Our literature search also identified two studies not meeting inclusion criteria that reported no change in time domain metrics with chiropractic care [212, 262], discussed here for comparison and context. Two important differences can be noted between these negative studies and the seven studies that report the change in time-domain HRV with chiropractic care: while the seven studies described above reporting quantitative change in HRV included symptomatic patients with presumably abnormal HRV values pre-intervention, the two null studies assessed the effect of spinal manipulation only on asymptomatic subjects whose HRV values would be expected to flux within normal parameters. It is also possible that HRV would only be affected within a certain patient cohort, with as yet undefined specific characteristics. Further, these studies addressed different spinal regions (cervical/lumbar versus thoracic, respectively) raising the possibility that no effect was observed in the null studies due to incorrect selection of vertebral level intervention and/or inadequate characterization of subjects’ VS functional status. Additionally, echoing the previous discussion of the methodological concerns within the research literature on blood pressure and chiropractic care, repeated observation of change of HRV with spinal adjustment supports the likelihood of a spinal abnormality (e.g., VS) that affects HRV.

This possibility underscores the necessity of reconsidering the use of “asymptomatic patients” and/or adjusting per level without assessing for VS: if VS were causative of HRV functional abnormality, then its presence would be expected to be requisite to yield HRV outcomes with spinal adjustment, and no changes in HRV would be expected with adjustment in the absence of VS at that same vertebral level. We hypothesize that the selection of the appropriate vertebral level for a chiropractic adjustment is important for observing changes in cardioautonomic function as measured by HRV and that failure to select the appropriate vertebral level would constitute a confounding error in research methods that would dictate observed outcomes. Future research on HRV should include trials that randomize patients to receive adjustments for VS vs. random selection of vertebral level.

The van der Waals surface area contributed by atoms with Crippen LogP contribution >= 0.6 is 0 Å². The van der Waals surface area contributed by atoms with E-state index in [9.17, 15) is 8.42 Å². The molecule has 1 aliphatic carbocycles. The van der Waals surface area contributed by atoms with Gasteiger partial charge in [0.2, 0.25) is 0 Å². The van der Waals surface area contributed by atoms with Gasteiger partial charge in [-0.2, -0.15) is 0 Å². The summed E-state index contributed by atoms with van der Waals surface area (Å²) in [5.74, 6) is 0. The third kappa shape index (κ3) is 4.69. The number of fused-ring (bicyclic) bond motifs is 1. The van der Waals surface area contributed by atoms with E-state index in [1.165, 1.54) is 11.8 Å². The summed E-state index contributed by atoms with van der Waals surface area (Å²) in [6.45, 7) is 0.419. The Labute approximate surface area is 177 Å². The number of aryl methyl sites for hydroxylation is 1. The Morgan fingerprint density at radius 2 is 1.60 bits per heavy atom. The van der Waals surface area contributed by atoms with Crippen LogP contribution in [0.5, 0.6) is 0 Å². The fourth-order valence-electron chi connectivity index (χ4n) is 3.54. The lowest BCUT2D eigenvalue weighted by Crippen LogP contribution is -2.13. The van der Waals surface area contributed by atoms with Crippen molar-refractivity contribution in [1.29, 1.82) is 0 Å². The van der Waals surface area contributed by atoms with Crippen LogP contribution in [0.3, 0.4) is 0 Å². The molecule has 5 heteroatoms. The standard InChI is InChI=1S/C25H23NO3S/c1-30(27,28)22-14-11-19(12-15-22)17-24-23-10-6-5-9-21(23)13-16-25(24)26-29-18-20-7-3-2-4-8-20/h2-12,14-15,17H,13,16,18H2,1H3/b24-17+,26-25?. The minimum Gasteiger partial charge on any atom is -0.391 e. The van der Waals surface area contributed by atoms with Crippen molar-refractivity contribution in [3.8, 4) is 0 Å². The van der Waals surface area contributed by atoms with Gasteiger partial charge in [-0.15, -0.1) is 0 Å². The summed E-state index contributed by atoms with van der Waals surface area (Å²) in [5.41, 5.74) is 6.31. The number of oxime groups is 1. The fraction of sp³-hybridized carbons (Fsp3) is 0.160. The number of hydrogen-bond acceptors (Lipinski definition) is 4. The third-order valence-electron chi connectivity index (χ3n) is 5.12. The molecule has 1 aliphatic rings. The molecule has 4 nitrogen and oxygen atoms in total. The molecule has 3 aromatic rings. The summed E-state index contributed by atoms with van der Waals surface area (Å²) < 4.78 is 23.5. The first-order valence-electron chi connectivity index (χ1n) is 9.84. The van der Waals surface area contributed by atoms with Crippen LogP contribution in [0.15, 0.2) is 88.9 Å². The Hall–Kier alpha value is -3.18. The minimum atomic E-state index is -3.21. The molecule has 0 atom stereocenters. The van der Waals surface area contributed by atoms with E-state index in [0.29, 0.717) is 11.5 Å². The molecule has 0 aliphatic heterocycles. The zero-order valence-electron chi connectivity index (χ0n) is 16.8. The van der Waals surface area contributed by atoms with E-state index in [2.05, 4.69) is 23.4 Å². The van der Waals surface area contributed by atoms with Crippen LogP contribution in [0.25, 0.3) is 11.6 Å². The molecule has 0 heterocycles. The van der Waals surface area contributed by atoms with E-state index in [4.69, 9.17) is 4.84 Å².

The available evidence suggests the utility of chiropractic care for the improvement or restoration of normal HRV as measured by time domain metrics. Future HRV research in the chiropractic field should bear in mind the many technical challenges with quantifying HRV that need to be appreciated and addressed [263]. Ongoing research should be planned with consideration of standardization of approaches to promote comparability of results such as utilizing research-validated data collection and management approaches [264] including a collection of HRV data via ECG rather than plethysmograph; "cleaning" of data with software that detects and removes artifacts such as ectopic beats or missed data; employing a standardized five minute sampling time at a defined time of day, with patients positioned seated and breathing normally at between 11 and 20 respirations per minute; including the metrics SDNN and rMSSD such that data may be compared to known normative standards; and publishing tables of all HRV data obtained in studies [250].

Researchers should pay particular attention to HRV terminology and discrete limitations therein since each individual HRV metric represents one unique facet of HRV and these are specific, not interchangeable, and not generalizable. For instance, the time-domain metrics SDNN and rMSSD are distinct: while both SNS and PNS activity contribute to SDNN, making this a good overall descriptor of autonomic activity, rMSSD is the primary time-domain measure used to estimate the vagally mediated changes reflected in HRV [250]. Each of these metrics is also limited: SDNN conveys no information regarding autonomic balance (SNS/PNS) per se, and is important to discern that rMSSD is not a direct measurement of vagal tone as a generality, but rather a reflection of vagal modulation of heart rhythm. These metrics and their definitions should be employed precisely within ongoing HRV research within the chiropractic field, to best interface it with HRV research in other fields.